BrightEdge's position is that Searchmetrics should be compelled to produce the requested discovery for several reasons. First, the information sought is highly relevant to the issues in this case and is in the possession, custody and control of both SI and SG. Id. at 2. Second, the information is already available and actually in use in the U.S., rendering any foreign privacy laws inapplicable. Id. Third, even if the foreign privacy laws apply, balancing the relevant factors favors production since Searchmetrics uses this information in the U.S. to sell products and services to U.S. customers that are alleged to infringe U.S. patents. Id.

Searchmetrics contends that privacy laws regarding personal data held in Germany and the EU apply to its subsidiary SI's e-mails and other documents because that data is held in Germany.[2] Id. at 2-3. It maintains that if it were required to produce "personal data" in this litigation, Searchmetrics would be forced to violate several German and EU privacy laws and could be subject to criminal penalties including substantial fines and/or incarceration. Id. at 3. Searchmetrics further asserts that any production of "personal data" should be delayed until after a finding that it has infringed a patent, or at least until the filing of potentially dispositive motions after claim construction. Id. at 4. Searchmetrics also argues generally that the requested discovery is overbroad, harassing, and fails to comply with the Northern District Model Order Regarding Discovery of Electronically Stored Information for Patent Cases ("Model Order"). Searchmetrics further suggests that the Court should require BrightEdge to establish infringement of valid patents before ordering them to produce "personal data" and other sensitive information.[3] Id.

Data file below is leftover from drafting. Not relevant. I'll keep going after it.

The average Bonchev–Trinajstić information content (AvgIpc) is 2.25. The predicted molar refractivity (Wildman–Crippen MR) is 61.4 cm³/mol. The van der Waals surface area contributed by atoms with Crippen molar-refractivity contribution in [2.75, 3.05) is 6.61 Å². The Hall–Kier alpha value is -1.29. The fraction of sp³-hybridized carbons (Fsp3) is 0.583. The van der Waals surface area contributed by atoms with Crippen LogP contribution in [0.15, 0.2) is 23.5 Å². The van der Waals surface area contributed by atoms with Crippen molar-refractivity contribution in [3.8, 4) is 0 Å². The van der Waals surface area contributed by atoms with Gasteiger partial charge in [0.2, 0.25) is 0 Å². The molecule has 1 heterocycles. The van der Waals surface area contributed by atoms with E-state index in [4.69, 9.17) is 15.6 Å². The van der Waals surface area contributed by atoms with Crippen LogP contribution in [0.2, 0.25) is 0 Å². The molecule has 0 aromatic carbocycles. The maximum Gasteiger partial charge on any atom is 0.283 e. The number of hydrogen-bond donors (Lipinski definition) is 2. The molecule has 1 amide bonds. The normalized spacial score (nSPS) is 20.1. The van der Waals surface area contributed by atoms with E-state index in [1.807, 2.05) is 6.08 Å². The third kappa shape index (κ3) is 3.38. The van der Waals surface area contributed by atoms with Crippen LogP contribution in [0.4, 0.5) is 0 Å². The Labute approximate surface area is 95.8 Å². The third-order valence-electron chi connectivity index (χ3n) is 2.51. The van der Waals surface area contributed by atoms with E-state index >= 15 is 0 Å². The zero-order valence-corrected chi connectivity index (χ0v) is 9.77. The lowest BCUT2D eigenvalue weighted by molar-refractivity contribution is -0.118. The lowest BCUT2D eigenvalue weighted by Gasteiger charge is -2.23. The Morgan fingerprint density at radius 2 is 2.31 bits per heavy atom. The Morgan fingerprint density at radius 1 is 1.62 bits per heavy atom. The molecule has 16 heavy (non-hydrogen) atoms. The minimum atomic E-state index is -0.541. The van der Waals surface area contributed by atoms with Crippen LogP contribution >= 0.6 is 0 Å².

In determining whether the documents at issue are protected from disclosure under German and European Union law, the Court notes that "[t]he party relying on foreign law has the burden of showing such law bars production [of documents]." In re Air Crash at Taipei, Taiwan on Oct. 31, 2000, 211 F.R.D. 374, 377 (C.D. Cal. 2002) (citations omitted). However, even where a party seeks to prevent disclosure of documents based on a foreign law, "it is well settled that such [foreign] statutes do not deprive an American court of the power to order a party subject to its jurisdiction to produce evidence even though the act of production may violate that statute." Societe Nationale Industrielle Aerospatiale v. U.S. District Court, 482 U.S. 522, 544 fn 29 (1987) (citing Societe Internationale Pour Participations Industrielles et Commerciales, S.A. v. Rogers, 357 U.S. 197, 204-06 (1958)). Rather, courts employ a multi-factor balancing test set forth in the Restatement (Third) of Foreign Relations Law section 442(1)(c) to evaluate the interests of the United States and the party seeking the discovery against the foreign state's interest in secrecy. Aerospatiale, 482 U.S. at 543-44 fn 28. The relevant factors include:

(1) the importance to the... litigation of the documents or other information requested;
(2) the degree of specificity of the request;
(3) whether the information originated in the ...